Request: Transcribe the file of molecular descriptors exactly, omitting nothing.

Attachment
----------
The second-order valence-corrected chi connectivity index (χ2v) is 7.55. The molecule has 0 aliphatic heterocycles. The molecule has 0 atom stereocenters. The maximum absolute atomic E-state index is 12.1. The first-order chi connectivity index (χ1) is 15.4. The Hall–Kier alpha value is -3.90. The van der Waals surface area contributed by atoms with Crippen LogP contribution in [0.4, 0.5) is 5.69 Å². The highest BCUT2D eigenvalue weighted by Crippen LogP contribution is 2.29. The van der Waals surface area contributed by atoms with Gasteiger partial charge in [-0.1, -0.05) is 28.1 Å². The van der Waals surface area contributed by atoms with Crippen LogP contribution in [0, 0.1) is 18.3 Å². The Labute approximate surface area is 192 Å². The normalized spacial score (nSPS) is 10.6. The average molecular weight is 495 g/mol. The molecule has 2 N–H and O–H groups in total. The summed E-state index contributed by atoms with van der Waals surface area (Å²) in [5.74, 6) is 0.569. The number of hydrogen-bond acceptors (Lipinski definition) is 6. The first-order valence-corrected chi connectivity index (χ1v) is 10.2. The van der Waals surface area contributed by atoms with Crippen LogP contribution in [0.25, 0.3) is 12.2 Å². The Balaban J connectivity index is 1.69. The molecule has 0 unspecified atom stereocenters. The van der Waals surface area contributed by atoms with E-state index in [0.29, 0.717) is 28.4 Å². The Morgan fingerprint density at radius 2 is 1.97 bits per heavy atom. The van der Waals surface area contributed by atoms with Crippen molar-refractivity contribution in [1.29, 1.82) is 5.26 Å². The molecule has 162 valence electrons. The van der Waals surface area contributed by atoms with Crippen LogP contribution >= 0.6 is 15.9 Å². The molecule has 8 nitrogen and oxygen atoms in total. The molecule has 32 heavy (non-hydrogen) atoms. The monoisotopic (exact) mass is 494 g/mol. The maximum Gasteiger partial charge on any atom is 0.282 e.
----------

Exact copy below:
The second-order valence-corrected chi connectivity index (χ2v) is 7.55. The molecule has 0 aliphatic heterocycles. The molecule has 0 atom stereocenters. The maximum absolute atomic E-state index is 12.1. The first-order chi connectivity index (χ1) is 15.4. The Hall–Kier alpha value is -3.90. The van der Waals surface area contributed by atoms with Crippen LogP contribution in [0.4, 0.5) is 5.69 Å². The highest BCUT2D eigenvalue weighted by Crippen LogP contribution is 2.29. The van der Waals surface area contributed by atoms with Gasteiger partial charge in [-0.1, -0.05) is 28.1 Å². The van der Waals surface area contributed by atoms with Crippen LogP contribution in [0, 0.1) is 18.3 Å². The Labute approximate surface area is 192 Å². The normalized spacial score (nSPS) is 10.6. The average molecular weight is 495 g/mol. The molecule has 2 N–H and O–H groups in total. The summed E-state index contributed by atoms with van der Waals surface area (Å²) in [5.74, 6) is 0.569. The number of hydrogen-bond acceptors (Lipinski definition) is 6. The first-order valence-corrected chi connectivity index (χ1v) is 10.2. The van der Waals surface area contributed by atoms with Crippen LogP contribution in [0.25, 0.3) is 12.2 Å². The Balaban J connectivity index is 1.69. The molecule has 0 unspecified atom stereocenters. The van der Waals surface area contributed by atoms with E-state index in [0.29, 0.717) is 28.4 Å². The Morgan fingerprint density at radius 2 is 1.97 bits per heavy atom. The van der Waals surface area contributed by atoms with Crippen molar-refractivity contribution in [1.29, 1.82) is 5.26 Å². The molecule has 162 valence electrons. The van der Waals surface area contributed by atoms with Crippen LogP contribution >= 0.6 is 15.9 Å². The molecule has 8 nitrogen and oxygen atoms in total. The molecule has 32 heavy (non-hydrogen) atoms. The monoisotopic (exact) mass is 494 g/mol. The maximum Gasteiger partial charge on any atom is 0.282 e.